Marty Gibbs, vice president and general manager of The Christman Company’s Knoxville and Chattanooga operations, left, with Knox County Mayor Tim Burchett at the party.
It’s actually been four years since The Christman Company, based in Lansing, Michigan, acquired Knoxville’s Rentenbach Constructors Inc. in a merger of the two privately-held firms. But Rentenbach had continued to operate its offices in Knoxville and Greensboro, North Carolina, under the Rentenbach name.
Until last month.
From now on, the company will operate under The Christman Company name. To celebrate that milestone, the company recently hosted a fun cocktail party in downtown Knoxville. It was a huge networking opportunity, as is often the case when people with mutual interests come together. The Standard event venue was filled with folks attached to the construction industry in some way. And politicians, of course. You could tell by the noise level that people had plenty to talk about.
The Old City Buskers played upbeat tunes from the rafters. Holly’s Eventful Dining provided victuals and drew rave reviews, particularly for the little crab cakes.
Marty Gibbs making a few remarks.
Marty Gibbs, the vice president and general manager of the Knoxville operations, which include Chattanooga, made brief remarks from the steps leading to the upstairs area where the band was playing, “The Christman purpose is to ‘unite great people in great achievement,’ ” he said, adding that the merger with the larger firm will provide the Knoxville operations with increased ability to pursue and deliver great construction projects throughout an eight-state southern region and beyond.
Rentenbach Constructors Inc. was founded in 1946 and supervised much of the war-time construction of the city of Oak Ridge, as well as the majority of the manufacturing facilities that housed the “Manhattan Project” for the United States Army Corp of Engineers.
The Christman Company is even older. Founded in 1894, it is one of the country’s leading professional construction services firms. It is employee-owned and has more than $800 million in annual construction revenue.
Now, about that party . . .(Disclosure: The Christman Company is a Moxley Carmichael client. All photos in this post are by Colby McLemore.)
From left, Cheryl McKenry of The Christman Company, Knox County Commissioner Evelyn Gill and Knoxville Mayor Madeline Rogero.
Architect Doug McCarty, left, of McCarty Holsaple McCarty, with Knoxville Vice Mayor Duane Grieve, also an architect.
Patrick Birmingham, left, the new vice president of philanthropy and government relations at Covenant Health, with Kelly Headden of BarberMcMurry Architects.
From left, Thomas Rooks, Jeff Cole and Frank Bills, all of The Christman Company.
Alan Carmichael and Knoxville Police Chief David Rausch.
Scott Mullens, left, with Larry Jones of Proffitt & Sons.
From left, Wes Stowers of Stowers Machinery; Tony Spezia, CEO Emeritus of Covenant Health; and Marty Gibbs.
Pamala and Joel Poteat. She’s a Realtor; he’s with UT-Battelle.
Former Knoxville Mayor and current City Councilman Dan Brown and his wife, Cathy.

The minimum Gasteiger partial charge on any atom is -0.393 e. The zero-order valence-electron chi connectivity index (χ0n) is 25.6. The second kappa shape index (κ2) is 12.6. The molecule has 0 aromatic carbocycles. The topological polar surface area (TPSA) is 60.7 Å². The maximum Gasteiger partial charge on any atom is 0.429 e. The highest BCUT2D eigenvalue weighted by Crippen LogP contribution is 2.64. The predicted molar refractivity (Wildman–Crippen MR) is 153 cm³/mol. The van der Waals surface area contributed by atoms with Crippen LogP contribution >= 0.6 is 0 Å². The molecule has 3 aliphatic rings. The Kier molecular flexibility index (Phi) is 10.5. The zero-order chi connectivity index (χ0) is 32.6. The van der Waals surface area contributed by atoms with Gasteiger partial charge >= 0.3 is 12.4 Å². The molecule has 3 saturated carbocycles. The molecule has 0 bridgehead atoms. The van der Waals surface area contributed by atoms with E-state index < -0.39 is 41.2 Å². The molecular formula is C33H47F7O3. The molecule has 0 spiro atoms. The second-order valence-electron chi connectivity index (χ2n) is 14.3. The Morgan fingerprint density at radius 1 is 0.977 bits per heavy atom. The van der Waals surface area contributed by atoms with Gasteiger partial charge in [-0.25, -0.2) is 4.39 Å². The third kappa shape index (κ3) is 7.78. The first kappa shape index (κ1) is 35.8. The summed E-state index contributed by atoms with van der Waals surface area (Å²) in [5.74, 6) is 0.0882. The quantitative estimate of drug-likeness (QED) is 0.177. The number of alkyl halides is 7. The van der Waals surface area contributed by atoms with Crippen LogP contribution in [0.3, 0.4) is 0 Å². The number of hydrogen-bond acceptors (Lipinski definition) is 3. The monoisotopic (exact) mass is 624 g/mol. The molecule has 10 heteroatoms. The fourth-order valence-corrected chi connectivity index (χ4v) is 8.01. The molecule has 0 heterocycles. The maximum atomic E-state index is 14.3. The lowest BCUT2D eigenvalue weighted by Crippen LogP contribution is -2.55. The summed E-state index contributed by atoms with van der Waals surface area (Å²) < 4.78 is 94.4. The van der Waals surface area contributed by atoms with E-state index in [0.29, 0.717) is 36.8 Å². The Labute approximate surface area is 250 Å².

Mary Flanary and Randy Merritt of The Christman Company.
Scott Bird, left, of Moxley Carmichael, with Mayor Madeline Rogero and Jacob Kulhanek of The Christman Company.
Cheryl McKenry, center, with Laura Wallace, left, and Jennifer Sheehan, both of Covenant Health.
An animated Wes Stowers, left, chats with Jeff Roth of Quality Machine and Welding Co., Inc.
From left, Dianne Lassiter, Marty Gibbs and Carol Frederick, all of The Christman Company, and Knox County Mayor Tim Burchett.
Terry Self of Interstate Mechanical Contractors.
From left, Richard and Bette Bryan, David and Sandy Martin and Mary Frances Tucker.
From left, Charlie Mink of BESCO, Marty Gibbs, Danny Edsell of Covenant Health, and Cheryl McKenry.
Jeff Johnson, left, of McCarty Holsaple McCarty, and Ford Little of Woolf McClane.
Tony Spezia, left, and Danielle Hemsley of Johnson Architecture enjoy a conversation.
Tim Blair of Massey Electric, left, chats with Wes Stowers.
Commissioner Evelyn and Michael Gill with Rick Emmett, the City of Knoxville’s downtown coordinator.
Laura Goff Parham of Laura Goff Designs and Dewayne Akins of The Christman Company.
Skyler Sinclair caught in mid-conversation. He’s with ShoffnerKalthoff.
Knoxville Chamber CEO Mike Edwards, left, with David Crigger of the University of Tennessee and Marty Gibbs.
Rusty Baksa, with Land Development Solutions.
Marty Gibbs with David Collins of McCarty Holsaple McCarty.
Mike Collins of MC Painting.
Kevin Diegel and Jacene Phillips of Studio Four Design.
Marty Gibbs with Mike Keller of Studio Four Design.
Chuck Griffin of BarberMcMurry Architects and Wes Stowers, right, in conversation.
Mayor Tim Burchett, left, with Bette and Richard Bryan.
Geoff and Leah Overmyer. He’s with Proffitt & Sons; she’s a teacher.
Architect Daryl Johnson chats with Cheryl McKenry.
Alex Fago of Covenant Steel Warehouse.
Butch Hale and Cheryl McKenry, both of The Christman Company.
Cheryl with Mary Martin of BarberMcMurry Architects.
Laura Goff Parham and Don Horton of Horton Built Environments Consulting.
Deputy to the Mayor Bill Lyons flanked by Mayor Madeline Rogero and Marty Gibbs.
Lucinda Moore of the University of Tennessee with Cheryl McKenry.
Love this picture! From left, Michael Gill, Duane Grieve, Tony Spezia, Mayor Tim Burchett, Jeff Roth, Scott Bird and Alan Carmichael.
Every guest left with a lovely book about the history of Rentenbach Constructors.
The Poteats had Marty Gibbs sign their copy.
Finally, here are a few snippets of the Old City Buskers performing during the event: